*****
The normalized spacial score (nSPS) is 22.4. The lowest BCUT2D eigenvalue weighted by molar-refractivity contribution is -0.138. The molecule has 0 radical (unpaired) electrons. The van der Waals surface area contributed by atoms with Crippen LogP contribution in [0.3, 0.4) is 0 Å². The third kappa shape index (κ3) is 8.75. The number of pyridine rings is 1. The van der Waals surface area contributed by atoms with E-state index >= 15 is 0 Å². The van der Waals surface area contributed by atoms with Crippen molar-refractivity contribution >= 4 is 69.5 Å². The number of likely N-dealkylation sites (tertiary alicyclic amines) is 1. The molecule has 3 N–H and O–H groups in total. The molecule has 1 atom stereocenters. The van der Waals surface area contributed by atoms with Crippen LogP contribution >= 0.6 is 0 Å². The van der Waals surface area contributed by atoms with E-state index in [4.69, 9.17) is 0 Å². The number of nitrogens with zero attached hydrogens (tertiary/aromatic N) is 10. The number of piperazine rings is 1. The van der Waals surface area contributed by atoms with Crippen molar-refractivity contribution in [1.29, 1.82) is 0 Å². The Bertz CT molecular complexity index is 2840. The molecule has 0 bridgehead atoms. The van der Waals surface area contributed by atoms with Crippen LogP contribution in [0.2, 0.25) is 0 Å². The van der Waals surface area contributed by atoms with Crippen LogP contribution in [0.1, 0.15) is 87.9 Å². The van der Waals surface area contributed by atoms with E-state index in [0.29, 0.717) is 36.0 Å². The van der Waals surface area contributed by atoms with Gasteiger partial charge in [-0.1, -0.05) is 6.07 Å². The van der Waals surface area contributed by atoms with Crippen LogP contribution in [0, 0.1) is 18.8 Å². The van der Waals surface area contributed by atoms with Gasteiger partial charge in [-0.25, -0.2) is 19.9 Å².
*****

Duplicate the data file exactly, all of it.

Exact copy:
The normalized spacial score (nSPS) is 22.4. The lowest BCUT2D eigenvalue weighted by molar-refractivity contribution is -0.138. The molecule has 0 radical (unpaired) electrons. The van der Waals surface area contributed by atoms with Crippen LogP contribution in [0.3, 0.4) is 0 Å². The third kappa shape index (κ3) is 8.75. The number of pyridine rings is 1. The van der Waals surface area contributed by atoms with E-state index >= 15 is 0 Å². The van der Waals surface area contributed by atoms with Crippen molar-refractivity contribution >= 4 is 69.5 Å². The number of likely N-dealkylation sites (tertiary alicyclic amines) is 1. The molecule has 3 N–H and O–H groups in total. The molecule has 1 atom stereocenters. The van der Waals surface area contributed by atoms with Crippen LogP contribution >= 0.6 is 0 Å². The van der Waals surface area contributed by atoms with E-state index in [4.69, 9.17) is 0 Å². The number of nitrogens with zero attached hydrogens (tertiary/aromatic N) is 10. The number of piperazine rings is 1. The van der Waals surface area contributed by atoms with Crippen molar-refractivity contribution in [1.29, 1.82) is 0 Å². The Bertz CT molecular complexity index is 2840. The molecule has 0 bridgehead atoms. The van der Waals surface area contributed by atoms with Crippen LogP contribution in [0.2, 0.25) is 0 Å². The van der Waals surface area contributed by atoms with Crippen LogP contribution in [0.1, 0.15) is 87.9 Å². The van der Waals surface area contributed by atoms with E-state index in [0.29, 0.717) is 36.0 Å². The van der Waals surface area contributed by atoms with Gasteiger partial charge in [-0.1, -0.05) is 6.07 Å². The van der Waals surface area contributed by atoms with Crippen LogP contribution in [0, 0.1) is 18.8 Å². The van der Waals surface area contributed by atoms with Gasteiger partial charge in [-0.25, -0.2) is 19.9 Å².